Veterans Benefits PlanningMistake #4 – Failure to plan for Medicaid and Veteran’s benefits

A married veteran can qualify for up to $2019 in aid and attendance benefits. A single Veteran can qualify for up to $1703 and a widow of a veteran can qualify for up to $1094. The veteran must have served at least 90 days and at least one of those days needs to be during a defined period of war. The veteran must have a medical need and must need help with activities of daily living (bathing, dressing, toileting, etc.). There are income criteria, but medical expenses are deducted from the income, which can include the cost of home health care, assisted living and nursing home. Net worth is considered excessive beginning at $20,000. Between $20,000 and $80,000 of net worth, the VA conducts an administrative review. Over $80,000 the assets must be spent down. There is currently no look-back for gifts made by the veteran, but Congress is considering enacting one. When the veteran makes a gift to a family member or friend, I always recommend that that gift be placed into a trust for the benefit of the veteran, so no one forgets that it is the veteran’s money and the money is protected from divorce, creditors and lawsuits. The trust also provides a clear plan as to who is going to manage the money for the veteran if something happens to the first trustee.

I once had a case with a veteran’s wife, where her husband, the veteran, had Alzheimer’s, and she was becoming exhausted caring for him. However, she wasn’t ready to put him in a nursing home. I helped her get approximately $1900 per month that could be used for his home health care.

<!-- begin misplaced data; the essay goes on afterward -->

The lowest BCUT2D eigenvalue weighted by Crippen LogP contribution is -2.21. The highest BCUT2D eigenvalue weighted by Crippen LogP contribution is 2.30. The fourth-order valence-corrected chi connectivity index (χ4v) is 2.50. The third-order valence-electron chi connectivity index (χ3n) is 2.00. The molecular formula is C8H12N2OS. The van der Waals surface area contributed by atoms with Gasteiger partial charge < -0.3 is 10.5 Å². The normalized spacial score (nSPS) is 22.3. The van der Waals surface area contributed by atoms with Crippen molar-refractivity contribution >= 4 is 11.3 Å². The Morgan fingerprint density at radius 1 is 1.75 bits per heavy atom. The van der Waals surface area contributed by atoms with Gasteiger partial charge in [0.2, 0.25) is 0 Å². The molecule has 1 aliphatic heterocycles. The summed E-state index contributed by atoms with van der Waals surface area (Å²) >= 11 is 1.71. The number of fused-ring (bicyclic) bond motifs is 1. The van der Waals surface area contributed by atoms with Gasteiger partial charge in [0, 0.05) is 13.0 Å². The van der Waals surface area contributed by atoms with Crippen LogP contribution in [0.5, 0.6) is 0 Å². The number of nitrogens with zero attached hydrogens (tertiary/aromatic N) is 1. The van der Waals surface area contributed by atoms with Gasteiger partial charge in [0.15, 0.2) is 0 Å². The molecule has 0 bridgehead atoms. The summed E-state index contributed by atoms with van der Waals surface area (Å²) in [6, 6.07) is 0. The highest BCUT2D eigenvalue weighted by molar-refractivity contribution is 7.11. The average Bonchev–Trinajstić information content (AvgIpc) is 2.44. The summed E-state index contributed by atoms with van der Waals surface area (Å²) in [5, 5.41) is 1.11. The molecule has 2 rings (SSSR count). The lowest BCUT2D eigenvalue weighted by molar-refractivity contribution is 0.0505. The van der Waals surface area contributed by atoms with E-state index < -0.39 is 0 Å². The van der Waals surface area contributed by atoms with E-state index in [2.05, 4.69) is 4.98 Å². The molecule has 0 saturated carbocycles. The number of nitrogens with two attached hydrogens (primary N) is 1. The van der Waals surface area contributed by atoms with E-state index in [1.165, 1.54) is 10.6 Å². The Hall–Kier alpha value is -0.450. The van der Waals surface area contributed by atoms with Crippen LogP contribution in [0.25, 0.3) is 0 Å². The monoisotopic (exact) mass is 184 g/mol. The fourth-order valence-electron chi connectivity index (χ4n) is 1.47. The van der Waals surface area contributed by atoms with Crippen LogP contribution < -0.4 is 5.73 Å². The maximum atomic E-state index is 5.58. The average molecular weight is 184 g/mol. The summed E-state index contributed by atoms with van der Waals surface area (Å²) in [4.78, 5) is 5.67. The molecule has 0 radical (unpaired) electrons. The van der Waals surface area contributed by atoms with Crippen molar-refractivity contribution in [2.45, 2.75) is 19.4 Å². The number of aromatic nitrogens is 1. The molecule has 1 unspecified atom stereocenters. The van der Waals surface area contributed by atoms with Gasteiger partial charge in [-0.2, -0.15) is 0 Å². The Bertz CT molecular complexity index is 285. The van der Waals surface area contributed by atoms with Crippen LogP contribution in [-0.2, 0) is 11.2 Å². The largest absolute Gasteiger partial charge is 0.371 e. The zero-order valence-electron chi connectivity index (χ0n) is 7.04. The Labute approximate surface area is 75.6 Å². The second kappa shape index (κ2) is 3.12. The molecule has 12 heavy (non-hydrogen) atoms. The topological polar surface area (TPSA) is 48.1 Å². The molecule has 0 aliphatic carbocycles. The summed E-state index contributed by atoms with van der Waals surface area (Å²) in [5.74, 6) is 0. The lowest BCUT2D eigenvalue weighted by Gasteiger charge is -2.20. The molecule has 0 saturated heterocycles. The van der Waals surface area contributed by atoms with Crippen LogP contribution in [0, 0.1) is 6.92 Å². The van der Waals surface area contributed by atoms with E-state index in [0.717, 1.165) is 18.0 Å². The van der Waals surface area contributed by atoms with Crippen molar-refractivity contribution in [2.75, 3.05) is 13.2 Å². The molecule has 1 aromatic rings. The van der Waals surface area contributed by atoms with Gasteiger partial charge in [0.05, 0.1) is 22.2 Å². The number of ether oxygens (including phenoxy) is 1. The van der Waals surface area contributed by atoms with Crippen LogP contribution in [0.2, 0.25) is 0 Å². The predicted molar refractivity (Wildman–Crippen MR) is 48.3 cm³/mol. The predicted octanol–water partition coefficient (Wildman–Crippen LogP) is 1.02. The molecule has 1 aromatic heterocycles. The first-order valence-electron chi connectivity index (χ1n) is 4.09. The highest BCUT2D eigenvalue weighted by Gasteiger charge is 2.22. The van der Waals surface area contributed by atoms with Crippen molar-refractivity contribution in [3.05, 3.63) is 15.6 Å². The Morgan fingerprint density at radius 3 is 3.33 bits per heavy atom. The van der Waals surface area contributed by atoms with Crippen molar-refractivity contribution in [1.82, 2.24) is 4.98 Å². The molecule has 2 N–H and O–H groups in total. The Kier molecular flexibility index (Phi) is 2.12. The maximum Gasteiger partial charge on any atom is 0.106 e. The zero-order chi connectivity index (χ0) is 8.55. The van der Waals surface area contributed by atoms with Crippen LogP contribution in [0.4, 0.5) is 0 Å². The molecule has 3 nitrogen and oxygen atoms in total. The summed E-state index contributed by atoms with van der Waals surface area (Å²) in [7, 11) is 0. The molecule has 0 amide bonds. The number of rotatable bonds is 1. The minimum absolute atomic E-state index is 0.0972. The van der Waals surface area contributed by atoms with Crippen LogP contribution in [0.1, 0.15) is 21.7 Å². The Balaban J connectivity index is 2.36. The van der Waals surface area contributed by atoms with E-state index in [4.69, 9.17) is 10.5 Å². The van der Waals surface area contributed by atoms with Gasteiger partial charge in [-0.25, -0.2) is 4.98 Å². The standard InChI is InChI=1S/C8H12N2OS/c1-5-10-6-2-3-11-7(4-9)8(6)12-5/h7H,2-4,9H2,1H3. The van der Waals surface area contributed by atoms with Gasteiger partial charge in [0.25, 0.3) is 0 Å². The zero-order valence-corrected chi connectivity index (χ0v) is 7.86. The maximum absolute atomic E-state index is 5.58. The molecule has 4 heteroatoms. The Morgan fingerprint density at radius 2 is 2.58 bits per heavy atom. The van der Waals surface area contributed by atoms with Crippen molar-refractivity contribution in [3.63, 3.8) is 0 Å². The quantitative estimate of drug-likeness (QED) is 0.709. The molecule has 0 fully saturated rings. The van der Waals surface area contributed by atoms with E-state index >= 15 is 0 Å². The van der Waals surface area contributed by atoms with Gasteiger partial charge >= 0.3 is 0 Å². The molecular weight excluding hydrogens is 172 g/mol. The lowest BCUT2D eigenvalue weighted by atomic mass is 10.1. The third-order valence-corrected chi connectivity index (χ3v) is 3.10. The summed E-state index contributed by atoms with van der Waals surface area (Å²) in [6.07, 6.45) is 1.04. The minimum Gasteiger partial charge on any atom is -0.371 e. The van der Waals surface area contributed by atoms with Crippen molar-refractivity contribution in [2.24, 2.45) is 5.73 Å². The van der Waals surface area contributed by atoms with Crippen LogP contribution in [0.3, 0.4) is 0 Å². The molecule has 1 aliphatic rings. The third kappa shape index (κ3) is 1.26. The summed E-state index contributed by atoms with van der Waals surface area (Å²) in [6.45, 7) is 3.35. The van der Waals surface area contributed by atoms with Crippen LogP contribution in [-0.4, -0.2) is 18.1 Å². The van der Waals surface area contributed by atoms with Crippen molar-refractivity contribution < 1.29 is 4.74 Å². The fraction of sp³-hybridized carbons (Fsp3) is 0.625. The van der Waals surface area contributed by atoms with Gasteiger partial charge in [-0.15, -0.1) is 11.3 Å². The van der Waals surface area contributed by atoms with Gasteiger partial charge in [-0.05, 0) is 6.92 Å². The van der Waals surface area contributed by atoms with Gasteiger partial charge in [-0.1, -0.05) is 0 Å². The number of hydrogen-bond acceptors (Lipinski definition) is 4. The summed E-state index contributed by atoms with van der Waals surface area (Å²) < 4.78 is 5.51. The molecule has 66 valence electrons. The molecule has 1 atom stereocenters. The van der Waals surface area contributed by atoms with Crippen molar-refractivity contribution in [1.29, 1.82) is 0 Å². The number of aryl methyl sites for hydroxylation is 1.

I have actually had 2 clients whose husbands had Alzheimer’s die before their spouses because they became so exhausted, so I always talk to the spouses about taking care of themselves. That is one of the things I love about Veteran’s benefits is that you can make such a difference in the person’s quality of life.

Medicaid is a way to get the federal government to pay for skilled nursing. There are asset and income requirements. With a married couple, there are ways to protect all the assets, and with a single person we can protect about 1/2 of the assets.

The first lady I helped with Medicaid was 65 years old. Her husband needed to go to a nursing home, but she was healthy enough to stay in independent living. They had $300,000 that they had saved during the course of their marriage. Under the Medicaid rules and without advanced planning, she was allowed to keep around $100,000 and the rest would have to be spent before he qualified for Medicaid. Her rent in independent living was approximately $36,000 per year. Her next question was, “What happens when I am 68 years old and have spent all the money on rent?” Through advanced planning, we were able to protect the full $300,000.

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